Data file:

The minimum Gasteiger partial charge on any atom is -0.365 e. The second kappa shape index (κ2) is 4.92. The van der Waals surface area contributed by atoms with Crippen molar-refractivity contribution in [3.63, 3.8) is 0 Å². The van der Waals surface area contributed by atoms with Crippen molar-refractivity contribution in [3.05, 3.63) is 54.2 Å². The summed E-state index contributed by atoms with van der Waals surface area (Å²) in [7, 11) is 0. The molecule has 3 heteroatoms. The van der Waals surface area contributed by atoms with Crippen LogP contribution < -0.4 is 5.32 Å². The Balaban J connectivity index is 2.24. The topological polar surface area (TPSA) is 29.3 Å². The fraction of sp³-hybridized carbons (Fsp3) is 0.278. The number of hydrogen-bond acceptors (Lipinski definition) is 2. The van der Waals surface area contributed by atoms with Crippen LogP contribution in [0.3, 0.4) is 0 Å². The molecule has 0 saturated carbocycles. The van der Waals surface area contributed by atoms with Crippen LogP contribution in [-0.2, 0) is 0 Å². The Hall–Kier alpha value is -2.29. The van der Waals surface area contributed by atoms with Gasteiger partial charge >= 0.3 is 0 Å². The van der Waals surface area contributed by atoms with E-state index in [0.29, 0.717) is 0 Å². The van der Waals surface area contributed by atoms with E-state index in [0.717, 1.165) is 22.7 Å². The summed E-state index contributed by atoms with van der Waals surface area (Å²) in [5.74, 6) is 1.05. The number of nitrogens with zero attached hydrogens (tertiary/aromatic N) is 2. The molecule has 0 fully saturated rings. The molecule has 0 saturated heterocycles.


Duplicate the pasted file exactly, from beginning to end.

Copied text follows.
The minimum Gasteiger partial charge on any atom is -0.365 e. The second kappa shape index (κ2) is 4.92. The van der Waals surface area contributed by atoms with Crippen molar-refractivity contribution in [3.63, 3.8) is 0 Å². The van der Waals surface area contributed by atoms with Crippen molar-refractivity contribution in [3.05, 3.63) is 54.2 Å². The summed E-state index contributed by atoms with van der Waals surface area (Å²) in [7, 11) is 0. The molecule has 3 heteroatoms. The van der Waals surface area contributed by atoms with Crippen LogP contribution < -0.4 is 5.32 Å². The Balaban J connectivity index is 2.24. The topological polar surface area (TPSA) is 29.3 Å². The fraction of sp³-hybridized carbons (Fsp3) is 0.278. The number of hydrogen-bond acceptors (Lipinski definition) is 2. The van der Waals surface area contributed by atoms with Crippen LogP contribution in [0.3, 0.4) is 0 Å². The molecule has 0 saturated carbocycles. The van der Waals surface area contributed by atoms with Crippen LogP contribution in [-0.2, 0) is 0 Å². The Hall–Kier alpha value is -2.29. The van der Waals surface area contributed by atoms with Gasteiger partial charge >= 0.3 is 0 Å². The van der Waals surface area contributed by atoms with E-state index in [0.29, 0.717) is 0 Å². The van der Waals surface area contributed by atoms with E-state index in [0.717, 1.165) is 22.7 Å². The summed E-state index contributed by atoms with van der Waals surface area (Å²) in [5.74, 6) is 1.05. The number of nitrogens with zero attached hydrogens (tertiary/aromatic N) is 2. The molecule has 0 fully saturated rings. The molecule has 0 saturated heterocycles.